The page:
The Crown is investigating psychological evaluations on former Mixed Martial Arts fighter Justin Primmer to determine his risk of violent recidivism.
While addressing Superior Court Justice Alissa Mitchell, Forensic Psychiatrist Dr. Phil Klassen says relationships and substance use need to be taken into consideration as aspects that could stabilize or destabilize Primmer.
Dr. Klassen says Primmer’s relationships and substance use are important elements for assessing risk of reoffending violently. #ldnont
— XFM News (@XFMNews) October 14, 2016
In response to the evaluations from other psychiatrists claiming that Primmer is a moderate to high risk for violence recidivism, he adds that the probability that an offender will re-offend can fluctuate.
“Various things that can affect the level of risk: the nature of their peer associations can go up and down,” Klassen said. “Their probability of violent recidivism is not 50 per cent every day.”
According to Klassen, instruments used in psychological evaluations such as the Violence Risk Appraisal Guide and the Ontario Domestic Assault Risk Appraisal can have a “shelf life” of approximately 10 years, which needs to be considered when applied in these situations.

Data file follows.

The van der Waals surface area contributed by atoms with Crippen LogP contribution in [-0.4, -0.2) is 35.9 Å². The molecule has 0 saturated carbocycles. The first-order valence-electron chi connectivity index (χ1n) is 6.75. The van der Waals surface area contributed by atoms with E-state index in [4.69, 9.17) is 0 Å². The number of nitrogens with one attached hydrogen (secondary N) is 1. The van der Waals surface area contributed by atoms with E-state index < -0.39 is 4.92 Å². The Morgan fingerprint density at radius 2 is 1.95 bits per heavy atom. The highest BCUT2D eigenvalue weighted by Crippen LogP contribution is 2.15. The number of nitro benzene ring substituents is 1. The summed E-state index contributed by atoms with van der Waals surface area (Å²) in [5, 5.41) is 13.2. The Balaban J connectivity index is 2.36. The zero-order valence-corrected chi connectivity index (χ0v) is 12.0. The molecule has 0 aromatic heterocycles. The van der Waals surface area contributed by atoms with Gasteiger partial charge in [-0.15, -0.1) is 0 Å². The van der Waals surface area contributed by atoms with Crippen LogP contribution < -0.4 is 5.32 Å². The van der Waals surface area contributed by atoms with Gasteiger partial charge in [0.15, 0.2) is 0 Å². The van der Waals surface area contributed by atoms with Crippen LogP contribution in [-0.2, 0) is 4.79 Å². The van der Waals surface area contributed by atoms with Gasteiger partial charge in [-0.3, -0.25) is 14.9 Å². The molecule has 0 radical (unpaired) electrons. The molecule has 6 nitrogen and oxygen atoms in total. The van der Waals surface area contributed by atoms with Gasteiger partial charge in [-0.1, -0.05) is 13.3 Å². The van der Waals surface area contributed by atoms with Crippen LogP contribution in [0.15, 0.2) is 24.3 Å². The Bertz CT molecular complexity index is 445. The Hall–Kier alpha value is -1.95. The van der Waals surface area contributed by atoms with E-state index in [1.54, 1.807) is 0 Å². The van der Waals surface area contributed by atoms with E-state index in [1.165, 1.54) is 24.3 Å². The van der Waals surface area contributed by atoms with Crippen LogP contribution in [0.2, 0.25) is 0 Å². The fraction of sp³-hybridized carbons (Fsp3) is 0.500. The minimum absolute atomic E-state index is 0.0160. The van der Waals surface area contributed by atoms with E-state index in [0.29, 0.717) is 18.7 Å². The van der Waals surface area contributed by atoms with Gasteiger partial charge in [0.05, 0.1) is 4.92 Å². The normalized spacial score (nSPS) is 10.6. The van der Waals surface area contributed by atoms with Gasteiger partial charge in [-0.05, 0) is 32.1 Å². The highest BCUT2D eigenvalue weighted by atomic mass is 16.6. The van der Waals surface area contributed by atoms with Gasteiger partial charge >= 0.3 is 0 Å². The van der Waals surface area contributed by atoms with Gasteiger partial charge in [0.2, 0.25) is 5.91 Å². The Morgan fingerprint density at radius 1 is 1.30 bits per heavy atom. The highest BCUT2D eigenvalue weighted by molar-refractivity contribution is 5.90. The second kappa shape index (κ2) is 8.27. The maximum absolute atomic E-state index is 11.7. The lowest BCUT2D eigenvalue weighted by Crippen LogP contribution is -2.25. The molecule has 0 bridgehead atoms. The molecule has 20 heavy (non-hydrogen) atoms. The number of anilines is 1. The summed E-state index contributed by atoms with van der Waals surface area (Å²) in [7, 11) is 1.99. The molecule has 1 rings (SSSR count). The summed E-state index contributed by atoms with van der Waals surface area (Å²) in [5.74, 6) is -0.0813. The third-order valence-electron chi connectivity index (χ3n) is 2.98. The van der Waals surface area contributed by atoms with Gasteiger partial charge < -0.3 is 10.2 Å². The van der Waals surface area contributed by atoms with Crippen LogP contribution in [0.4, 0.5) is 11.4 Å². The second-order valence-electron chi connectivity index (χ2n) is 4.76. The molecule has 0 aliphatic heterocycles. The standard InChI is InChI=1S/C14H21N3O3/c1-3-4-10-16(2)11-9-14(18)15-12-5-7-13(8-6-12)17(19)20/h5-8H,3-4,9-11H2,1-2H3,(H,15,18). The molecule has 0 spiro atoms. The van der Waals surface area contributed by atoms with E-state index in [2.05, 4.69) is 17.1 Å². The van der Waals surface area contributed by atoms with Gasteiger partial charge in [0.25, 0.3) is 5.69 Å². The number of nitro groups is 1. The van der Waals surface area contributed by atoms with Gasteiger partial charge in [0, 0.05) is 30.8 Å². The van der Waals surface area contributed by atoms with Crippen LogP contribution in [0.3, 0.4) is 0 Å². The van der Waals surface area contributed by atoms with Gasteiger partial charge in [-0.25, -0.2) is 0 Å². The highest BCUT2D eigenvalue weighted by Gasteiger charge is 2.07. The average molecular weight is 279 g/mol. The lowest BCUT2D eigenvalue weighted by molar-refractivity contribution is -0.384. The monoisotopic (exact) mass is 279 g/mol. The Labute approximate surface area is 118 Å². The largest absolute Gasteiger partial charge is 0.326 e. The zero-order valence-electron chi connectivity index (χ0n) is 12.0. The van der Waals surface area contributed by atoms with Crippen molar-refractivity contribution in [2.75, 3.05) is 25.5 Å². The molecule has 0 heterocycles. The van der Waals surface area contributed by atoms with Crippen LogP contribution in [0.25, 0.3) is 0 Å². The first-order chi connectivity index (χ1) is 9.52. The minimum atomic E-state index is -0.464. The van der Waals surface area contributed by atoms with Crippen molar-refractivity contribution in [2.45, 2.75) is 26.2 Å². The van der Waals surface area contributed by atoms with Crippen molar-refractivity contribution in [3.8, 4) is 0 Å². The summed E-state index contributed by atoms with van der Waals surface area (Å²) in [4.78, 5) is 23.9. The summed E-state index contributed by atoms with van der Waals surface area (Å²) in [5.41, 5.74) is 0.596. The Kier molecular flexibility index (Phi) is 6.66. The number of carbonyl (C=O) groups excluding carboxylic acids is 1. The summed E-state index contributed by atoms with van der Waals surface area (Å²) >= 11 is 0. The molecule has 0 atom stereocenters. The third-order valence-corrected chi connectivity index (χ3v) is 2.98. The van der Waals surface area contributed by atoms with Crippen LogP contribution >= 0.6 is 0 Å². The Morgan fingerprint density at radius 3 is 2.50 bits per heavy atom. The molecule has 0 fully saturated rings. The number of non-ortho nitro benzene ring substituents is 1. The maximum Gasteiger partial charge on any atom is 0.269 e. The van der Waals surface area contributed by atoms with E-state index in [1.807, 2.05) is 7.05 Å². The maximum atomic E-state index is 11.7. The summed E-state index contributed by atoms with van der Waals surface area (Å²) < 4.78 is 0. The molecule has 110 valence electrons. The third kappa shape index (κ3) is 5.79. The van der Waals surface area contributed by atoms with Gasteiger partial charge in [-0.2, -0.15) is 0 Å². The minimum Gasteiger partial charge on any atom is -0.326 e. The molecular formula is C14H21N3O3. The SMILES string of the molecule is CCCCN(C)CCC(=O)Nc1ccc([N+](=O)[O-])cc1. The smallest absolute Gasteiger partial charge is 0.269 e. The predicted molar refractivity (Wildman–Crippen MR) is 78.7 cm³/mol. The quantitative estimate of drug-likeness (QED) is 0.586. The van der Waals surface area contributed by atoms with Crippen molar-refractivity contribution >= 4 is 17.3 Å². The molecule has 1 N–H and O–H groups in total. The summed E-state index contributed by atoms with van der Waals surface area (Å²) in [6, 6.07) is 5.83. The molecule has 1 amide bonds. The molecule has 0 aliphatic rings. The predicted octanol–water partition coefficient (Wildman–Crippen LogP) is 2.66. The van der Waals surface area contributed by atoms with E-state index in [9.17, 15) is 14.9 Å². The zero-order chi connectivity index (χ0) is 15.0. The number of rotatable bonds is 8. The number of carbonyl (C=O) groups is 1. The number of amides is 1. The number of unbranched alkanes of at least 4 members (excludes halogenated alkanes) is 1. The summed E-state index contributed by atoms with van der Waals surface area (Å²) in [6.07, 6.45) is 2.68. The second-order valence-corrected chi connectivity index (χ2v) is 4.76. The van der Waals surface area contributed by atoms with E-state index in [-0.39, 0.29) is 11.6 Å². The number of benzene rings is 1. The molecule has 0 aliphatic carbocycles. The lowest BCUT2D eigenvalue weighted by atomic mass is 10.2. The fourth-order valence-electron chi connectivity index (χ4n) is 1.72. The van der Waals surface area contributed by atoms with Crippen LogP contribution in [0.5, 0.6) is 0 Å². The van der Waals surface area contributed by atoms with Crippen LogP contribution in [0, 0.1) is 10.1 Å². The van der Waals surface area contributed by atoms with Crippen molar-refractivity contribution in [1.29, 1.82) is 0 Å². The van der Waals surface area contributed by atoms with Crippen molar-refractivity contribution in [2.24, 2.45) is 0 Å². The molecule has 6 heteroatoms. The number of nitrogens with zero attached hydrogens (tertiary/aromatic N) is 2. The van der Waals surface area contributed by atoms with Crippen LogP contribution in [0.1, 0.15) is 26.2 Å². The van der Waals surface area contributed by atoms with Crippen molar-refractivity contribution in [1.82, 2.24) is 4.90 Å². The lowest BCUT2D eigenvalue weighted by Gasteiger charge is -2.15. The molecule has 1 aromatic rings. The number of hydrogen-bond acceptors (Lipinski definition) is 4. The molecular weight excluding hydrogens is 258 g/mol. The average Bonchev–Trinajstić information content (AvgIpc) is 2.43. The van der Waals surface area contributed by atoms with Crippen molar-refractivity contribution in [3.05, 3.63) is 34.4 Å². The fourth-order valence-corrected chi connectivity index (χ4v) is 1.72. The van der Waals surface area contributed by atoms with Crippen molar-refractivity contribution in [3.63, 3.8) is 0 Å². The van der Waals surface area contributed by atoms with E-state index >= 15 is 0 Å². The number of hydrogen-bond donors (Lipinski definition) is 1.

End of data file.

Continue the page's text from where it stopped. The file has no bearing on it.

“Whatever the conditions were for the use of the instrument in the developmental study, those are the limits to what we can say when we apply those instruments to a particular person,” Klassen said.
Regarding the possibility of Primmer being released, Klassen says that the age he is released at will have a significant impact on the surveillance required by law enforcement.
“Violent offending declines with age,” Klassen said. “Rates after the age of 50 into the 60s are on average marketable lower than earlier in a person’s life.”
The Defense begins their case at 10 a.m. on Monday.